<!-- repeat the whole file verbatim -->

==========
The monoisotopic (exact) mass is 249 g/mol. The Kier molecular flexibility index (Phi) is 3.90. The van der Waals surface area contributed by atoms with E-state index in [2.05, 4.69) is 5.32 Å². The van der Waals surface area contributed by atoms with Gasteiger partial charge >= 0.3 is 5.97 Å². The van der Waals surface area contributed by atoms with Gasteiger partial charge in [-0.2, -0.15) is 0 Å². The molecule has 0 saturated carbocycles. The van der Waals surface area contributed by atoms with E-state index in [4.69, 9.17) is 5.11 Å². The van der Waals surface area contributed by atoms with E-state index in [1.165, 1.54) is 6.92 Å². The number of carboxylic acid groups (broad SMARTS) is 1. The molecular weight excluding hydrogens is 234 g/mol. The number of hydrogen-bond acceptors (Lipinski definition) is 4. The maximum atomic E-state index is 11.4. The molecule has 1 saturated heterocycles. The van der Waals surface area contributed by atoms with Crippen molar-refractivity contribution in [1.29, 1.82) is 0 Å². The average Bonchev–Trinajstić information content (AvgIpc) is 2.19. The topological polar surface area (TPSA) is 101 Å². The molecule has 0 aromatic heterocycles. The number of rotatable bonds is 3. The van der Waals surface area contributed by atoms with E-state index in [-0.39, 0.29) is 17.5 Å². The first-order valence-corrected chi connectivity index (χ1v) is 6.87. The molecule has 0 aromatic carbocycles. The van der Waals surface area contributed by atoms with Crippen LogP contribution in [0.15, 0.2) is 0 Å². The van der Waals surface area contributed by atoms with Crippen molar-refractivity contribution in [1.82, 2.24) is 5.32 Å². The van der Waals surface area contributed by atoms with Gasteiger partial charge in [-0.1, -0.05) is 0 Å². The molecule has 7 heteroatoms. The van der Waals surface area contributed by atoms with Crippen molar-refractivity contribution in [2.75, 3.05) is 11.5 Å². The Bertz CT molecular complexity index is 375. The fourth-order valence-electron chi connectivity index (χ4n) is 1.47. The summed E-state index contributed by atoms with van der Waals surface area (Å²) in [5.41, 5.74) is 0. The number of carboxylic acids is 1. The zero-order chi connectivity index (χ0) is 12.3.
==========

The monoisotopic (exact) mass is 249 g/mol. The Kier molecular flexibility index (Phi) is 3.90. The van der Waals surface area contributed by atoms with E-state index in [2.05, 4.69) is 5.32 Å². The van der Waals surface area contributed by atoms with Gasteiger partial charge >= 0.3 is 5.97 Å². The van der Waals surface area contributed by atoms with Gasteiger partial charge in [-0.2, -0.15) is 0 Å². The molecule has 0 saturated carbocycles. The van der Waals surface area contributed by atoms with E-state index in [4.69, 9.17) is 5.11 Å². The van der Waals surface area contributed by atoms with E-state index in [1.165, 1.54) is 6.92 Å². The number of carboxylic acid groups (broad SMARTS) is 1. The molecular weight excluding hydrogens is 234 g/mol. The number of hydrogen-bond acceptors (Lipinski definition) is 4. The maximum atomic E-state index is 11.4. The molecule has 1 saturated heterocycles. The van der Waals surface area contributed by atoms with Crippen molar-refractivity contribution in [1.29, 1.82) is 0 Å². The average Bonchev–Trinajstić information content (AvgIpc) is 2.19. The topological polar surface area (TPSA) is 101 Å². The molecule has 0 aromatic heterocycles. The number of rotatable bonds is 3. The van der Waals surface area contributed by atoms with E-state index in [-0.39, 0.29) is 17.5 Å². The first-order valence-corrected chi connectivity index (χ1v) is 6.87. The molecule has 0 aromatic carbocycles. The van der Waals surface area contributed by atoms with Crippen LogP contribution in [0.15, 0.2) is 0 Å². The van der Waals surface area contributed by atoms with Crippen molar-refractivity contribution in [1.82, 2.24) is 5.32 Å². The van der Waals surface area contributed by atoms with Gasteiger partial charge in [-0.1, -0.05) is 0 Å². The molecule has 7 heteroatoms. The van der Waals surface area contributed by atoms with Crippen molar-refractivity contribution in [2.75, 3.05) is 11.5 Å². The Bertz CT molecular complexity index is 375. The fourth-order valence-electron chi connectivity index (χ4n) is 1.47. The summed E-state index contributed by atoms with van der Waals surface area (Å²) in [5.41, 5.74) is 0. The number of carboxylic acids is 1. The zero-order chi connectivity index (χ0) is 12.3.